Latitudinal distribution (Lat ºN) of Norwegian moose subpopulations suggested by geographic distribution and admixture of the most optimal numbers of genetic clusters identified without (STRUCTURE 2.3) and with spatial information (TESS 2.3)
Sample size (n), number of private alleles (APr), and means of allelic richness (AR), FIS, observed (HO) and unbiased expected (HE) heterozygosity across loci for Norwegian moose subpopulations identified without (STRUCTURE 2.3) and with spatial clustering (TESS 2.3)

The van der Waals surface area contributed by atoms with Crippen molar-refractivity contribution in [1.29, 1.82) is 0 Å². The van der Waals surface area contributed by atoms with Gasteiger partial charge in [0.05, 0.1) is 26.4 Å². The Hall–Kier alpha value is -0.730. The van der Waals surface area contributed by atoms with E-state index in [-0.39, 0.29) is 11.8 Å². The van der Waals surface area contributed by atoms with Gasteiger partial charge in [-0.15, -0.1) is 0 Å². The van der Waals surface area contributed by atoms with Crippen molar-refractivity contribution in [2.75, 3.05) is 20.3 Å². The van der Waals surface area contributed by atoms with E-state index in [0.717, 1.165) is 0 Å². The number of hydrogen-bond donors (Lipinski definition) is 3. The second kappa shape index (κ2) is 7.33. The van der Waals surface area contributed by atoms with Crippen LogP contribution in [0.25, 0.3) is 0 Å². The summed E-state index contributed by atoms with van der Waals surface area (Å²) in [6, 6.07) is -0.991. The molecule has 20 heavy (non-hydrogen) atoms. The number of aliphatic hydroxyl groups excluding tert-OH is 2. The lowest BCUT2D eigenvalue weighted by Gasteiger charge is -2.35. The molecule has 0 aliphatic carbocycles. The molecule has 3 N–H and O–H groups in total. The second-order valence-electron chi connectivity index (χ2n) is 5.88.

Our results clearly show that the Norwegian moose population is not a panmictic population. Treated as one population, only four of the investigated microsatellite loci are in H–W equilibrium, while Bayesian clustering methods both without and with spatial information suggest genetic structure. The STRUCTURE analysis shows one main latitudinal division of the genetic variation (63ºN), into two distinct subpopulations separated by an area of high admixture, a convergence zone. With spatial information, TESS indicates an additional latitudinal division of the northern subpopulation (69ºN), and a third distinct subpopulation in the high north delimited to the south by a second convergence zone. With both the dichotomous and the trichotomous division, the degree of admixture has relatively sharp boundaries at each side of the convergence zones. We therefore reject our null hypothesis that there are no genetic discontinuities in this continuously distributed population. Both divisions imply moderate genetic structure (Wright 1978; Hartl and Clark 1997) and involve H–W equilibrium in most loci, as would be expected when dividing according to genetic structure. However, both STRUCTURE and the five loci not in H–W equilibrium indicate additional lower hierarchical structure within the southernmost subpopulation. The estimates of time since divergence between the subpopulations unambiguously suggest that the main genetic structure is old and comparison of alternative historic scenarios imply that the two northern subpopulations are the result of admixture between the southern subpopulation and an un-sampled population (Figs. 4, 5).